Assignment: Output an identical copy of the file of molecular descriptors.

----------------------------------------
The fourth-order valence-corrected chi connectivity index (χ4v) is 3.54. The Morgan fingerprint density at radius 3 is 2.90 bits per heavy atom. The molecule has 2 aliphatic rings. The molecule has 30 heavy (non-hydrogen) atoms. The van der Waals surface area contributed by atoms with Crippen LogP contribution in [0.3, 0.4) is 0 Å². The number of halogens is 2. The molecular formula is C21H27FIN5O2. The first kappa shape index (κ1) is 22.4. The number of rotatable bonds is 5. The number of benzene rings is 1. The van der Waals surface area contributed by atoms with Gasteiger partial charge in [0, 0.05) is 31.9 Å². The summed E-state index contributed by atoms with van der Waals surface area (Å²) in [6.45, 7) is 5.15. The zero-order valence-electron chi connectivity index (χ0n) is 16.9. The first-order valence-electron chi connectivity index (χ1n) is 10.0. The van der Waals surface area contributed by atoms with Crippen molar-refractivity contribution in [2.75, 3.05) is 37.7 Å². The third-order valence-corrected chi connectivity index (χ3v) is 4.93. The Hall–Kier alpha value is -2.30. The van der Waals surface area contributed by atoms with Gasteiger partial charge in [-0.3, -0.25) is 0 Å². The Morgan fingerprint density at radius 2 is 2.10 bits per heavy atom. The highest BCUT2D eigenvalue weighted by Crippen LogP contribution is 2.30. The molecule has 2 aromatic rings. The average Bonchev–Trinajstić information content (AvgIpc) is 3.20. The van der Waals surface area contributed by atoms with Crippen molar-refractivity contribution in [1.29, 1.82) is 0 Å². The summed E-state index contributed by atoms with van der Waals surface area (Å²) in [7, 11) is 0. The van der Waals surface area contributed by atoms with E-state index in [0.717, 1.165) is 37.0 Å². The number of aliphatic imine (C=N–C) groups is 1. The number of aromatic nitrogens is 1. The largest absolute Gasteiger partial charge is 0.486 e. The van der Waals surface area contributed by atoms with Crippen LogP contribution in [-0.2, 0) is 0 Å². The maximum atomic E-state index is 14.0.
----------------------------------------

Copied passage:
The fourth-order valence-corrected chi connectivity index (χ4v) is 3.54. The Morgan fingerprint density at radius 3 is 2.90 bits per heavy atom. The molecule has 2 aliphatic rings. The molecule has 30 heavy (non-hydrogen) atoms. The van der Waals surface area contributed by atoms with Crippen LogP contribution in [0.3, 0.4) is 0 Å². The number of halogens is 2. The molecular formula is C21H27FIN5O2. The first kappa shape index (κ1) is 22.4. The number of rotatable bonds is 5. The number of benzene rings is 1. The van der Waals surface area contributed by atoms with Gasteiger partial charge in [0, 0.05) is 31.9 Å². The summed E-state index contributed by atoms with van der Waals surface area (Å²) in [6.45, 7) is 5.15. The zero-order valence-electron chi connectivity index (χ0n) is 16.9. The first-order valence-electron chi connectivity index (χ1n) is 10.0. The van der Waals surface area contributed by atoms with Crippen molar-refractivity contribution in [2.75, 3.05) is 37.7 Å². The third-order valence-corrected chi connectivity index (χ3v) is 4.93. The Hall–Kier alpha value is -2.30. The van der Waals surface area contributed by atoms with Gasteiger partial charge in [-0.3, -0.25) is 0 Å². The Morgan fingerprint density at radius 2 is 2.10 bits per heavy atom. The highest BCUT2D eigenvalue weighted by Crippen LogP contribution is 2.30. The molecule has 2 aromatic rings. The average Bonchev–Trinajstić information content (AvgIpc) is 3.20. The van der Waals surface area contributed by atoms with Crippen molar-refractivity contribution in [1.29, 1.82) is 0 Å². The summed E-state index contributed by atoms with van der Waals surface area (Å²) in [7, 11) is 0. The van der Waals surface area contributed by atoms with E-state index in [0.717, 1.165) is 37.0 Å². The number of aliphatic imine (C=N–C) groups is 1. The number of aromatic nitrogens is 1. The largest absolute Gasteiger partial charge is 0.486 e. The van der Waals surface area contributed by atoms with Crippen LogP contribution in [-0.2, 0) is 0 Å². The maximum atomic E-state index is 14.0.